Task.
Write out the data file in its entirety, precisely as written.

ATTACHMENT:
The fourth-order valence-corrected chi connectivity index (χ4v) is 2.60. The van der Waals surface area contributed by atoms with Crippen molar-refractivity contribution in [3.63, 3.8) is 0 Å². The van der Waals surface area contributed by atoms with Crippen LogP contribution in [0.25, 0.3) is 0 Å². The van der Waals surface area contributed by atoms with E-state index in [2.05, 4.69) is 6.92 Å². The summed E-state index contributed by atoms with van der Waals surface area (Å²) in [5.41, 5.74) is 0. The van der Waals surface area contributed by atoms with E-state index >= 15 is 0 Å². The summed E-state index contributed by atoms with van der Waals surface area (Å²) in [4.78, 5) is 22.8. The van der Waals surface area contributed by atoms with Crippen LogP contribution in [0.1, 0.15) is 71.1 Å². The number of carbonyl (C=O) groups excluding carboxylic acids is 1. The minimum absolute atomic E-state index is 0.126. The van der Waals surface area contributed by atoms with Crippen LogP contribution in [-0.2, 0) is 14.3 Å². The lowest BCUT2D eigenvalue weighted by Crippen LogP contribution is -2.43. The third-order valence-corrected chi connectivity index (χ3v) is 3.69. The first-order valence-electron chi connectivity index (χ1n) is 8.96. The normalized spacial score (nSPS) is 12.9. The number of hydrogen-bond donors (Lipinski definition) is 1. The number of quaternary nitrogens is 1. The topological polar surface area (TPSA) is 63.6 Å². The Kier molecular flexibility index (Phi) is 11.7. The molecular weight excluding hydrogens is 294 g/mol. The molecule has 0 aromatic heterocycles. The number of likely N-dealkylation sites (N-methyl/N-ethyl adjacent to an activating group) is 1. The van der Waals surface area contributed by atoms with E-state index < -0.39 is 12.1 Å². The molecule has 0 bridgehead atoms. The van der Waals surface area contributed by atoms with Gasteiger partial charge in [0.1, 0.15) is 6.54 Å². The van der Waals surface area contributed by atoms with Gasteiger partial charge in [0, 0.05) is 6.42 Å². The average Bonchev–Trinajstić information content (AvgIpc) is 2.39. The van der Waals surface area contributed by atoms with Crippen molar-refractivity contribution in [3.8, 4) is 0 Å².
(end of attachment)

The fourth-order valence-corrected chi connectivity index (χ4v) is 2.60. The van der Waals surface area contributed by atoms with Crippen molar-refractivity contribution in [3.63, 3.8) is 0 Å². The van der Waals surface area contributed by atoms with Crippen LogP contribution in [0.25, 0.3) is 0 Å². The van der Waals surface area contributed by atoms with E-state index in [2.05, 4.69) is 6.92 Å². The summed E-state index contributed by atoms with van der Waals surface area (Å²) in [5.41, 5.74) is 0. The van der Waals surface area contributed by atoms with E-state index >= 15 is 0 Å². The summed E-state index contributed by atoms with van der Waals surface area (Å²) in [4.78, 5) is 22.8. The van der Waals surface area contributed by atoms with Crippen LogP contribution in [0.1, 0.15) is 71.1 Å². The number of carbonyl (C=O) groups excluding carboxylic acids is 1. The minimum absolute atomic E-state index is 0.126. The van der Waals surface area contributed by atoms with Crippen LogP contribution in [-0.2, 0) is 14.3 Å². The lowest BCUT2D eigenvalue weighted by Crippen LogP contribution is -2.43. The third-order valence-corrected chi connectivity index (χ3v) is 3.69. The first-order valence-electron chi connectivity index (χ1n) is 8.96. The normalized spacial score (nSPS) is 12.9. The number of hydrogen-bond donors (Lipinski definition) is 1. The number of quaternary nitrogens is 1. The topological polar surface area (TPSA) is 63.6 Å². The Kier molecular flexibility index (Phi) is 11.7. The molecular weight excluding hydrogens is 294 g/mol. The molecule has 0 aromatic heterocycles. The number of likely N-dealkylation sites (N-methyl/N-ethyl adjacent to an activating group) is 1. The van der Waals surface area contributed by atoms with E-state index < -0.39 is 12.1 Å². The molecule has 0 bridgehead atoms. The van der Waals surface area contributed by atoms with Gasteiger partial charge in [0.1, 0.15) is 6.54 Å². The van der Waals surface area contributed by atoms with Gasteiger partial charge in [0, 0.05) is 6.42 Å². The average Bonchev–Trinajstić information content (AvgIpc) is 2.39. The van der Waals surface area contributed by atoms with Crippen molar-refractivity contribution in [3.8, 4) is 0 Å².